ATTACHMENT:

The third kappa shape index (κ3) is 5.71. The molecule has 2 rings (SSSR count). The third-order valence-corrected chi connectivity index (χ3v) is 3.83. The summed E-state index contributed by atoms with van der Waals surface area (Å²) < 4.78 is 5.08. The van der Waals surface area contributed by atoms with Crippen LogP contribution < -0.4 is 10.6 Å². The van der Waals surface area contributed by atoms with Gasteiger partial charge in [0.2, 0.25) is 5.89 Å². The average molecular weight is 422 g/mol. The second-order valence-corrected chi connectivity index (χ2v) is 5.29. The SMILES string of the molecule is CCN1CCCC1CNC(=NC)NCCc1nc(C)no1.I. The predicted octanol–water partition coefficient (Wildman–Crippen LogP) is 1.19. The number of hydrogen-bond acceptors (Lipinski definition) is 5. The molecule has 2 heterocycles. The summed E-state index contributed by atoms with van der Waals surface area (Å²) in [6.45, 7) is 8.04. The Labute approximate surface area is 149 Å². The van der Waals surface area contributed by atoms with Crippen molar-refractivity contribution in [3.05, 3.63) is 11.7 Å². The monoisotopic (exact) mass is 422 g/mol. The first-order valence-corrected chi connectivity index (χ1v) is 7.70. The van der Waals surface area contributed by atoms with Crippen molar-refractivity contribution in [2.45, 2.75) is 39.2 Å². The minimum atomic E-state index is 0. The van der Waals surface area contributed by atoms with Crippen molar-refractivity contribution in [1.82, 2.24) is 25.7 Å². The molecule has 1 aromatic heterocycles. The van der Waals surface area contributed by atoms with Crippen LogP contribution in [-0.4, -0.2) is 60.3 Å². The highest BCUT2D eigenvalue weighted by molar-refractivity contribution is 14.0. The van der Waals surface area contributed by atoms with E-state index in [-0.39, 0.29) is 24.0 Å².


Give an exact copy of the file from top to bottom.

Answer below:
The third kappa shape index (κ3) is 5.71. The molecule has 2 rings (SSSR count). The third-order valence-corrected chi connectivity index (χ3v) is 3.83. The summed E-state index contributed by atoms with van der Waals surface area (Å²) < 4.78 is 5.08. The van der Waals surface area contributed by atoms with Crippen LogP contribution < -0.4 is 10.6 Å². The van der Waals surface area contributed by atoms with Gasteiger partial charge in [0.2, 0.25) is 5.89 Å². The average molecular weight is 422 g/mol. The second-order valence-corrected chi connectivity index (χ2v) is 5.29. The SMILES string of the molecule is CCN1CCCC1CNC(=NC)NCCc1nc(C)no1.I. The predicted octanol–water partition coefficient (Wildman–Crippen LogP) is 1.19. The number of hydrogen-bond acceptors (Lipinski definition) is 5. The molecule has 2 heterocycles. The summed E-state index contributed by atoms with van der Waals surface area (Å²) in [6.45, 7) is 8.04. The Labute approximate surface area is 149 Å². The van der Waals surface area contributed by atoms with Crippen molar-refractivity contribution in [3.05, 3.63) is 11.7 Å². The monoisotopic (exact) mass is 422 g/mol. The first-order valence-corrected chi connectivity index (χ1v) is 7.70. The van der Waals surface area contributed by atoms with Crippen molar-refractivity contribution in [2.45, 2.75) is 39.2 Å². The minimum atomic E-state index is 0. The van der Waals surface area contributed by atoms with Crippen molar-refractivity contribution in [1.82, 2.24) is 25.7 Å². The molecule has 1 aromatic heterocycles. The van der Waals surface area contributed by atoms with Crippen LogP contribution in [-0.4, -0.2) is 60.3 Å². The highest BCUT2D eigenvalue weighted by molar-refractivity contribution is 14.0. The van der Waals surface area contributed by atoms with E-state index in [-0.39, 0.29) is 24.0 Å².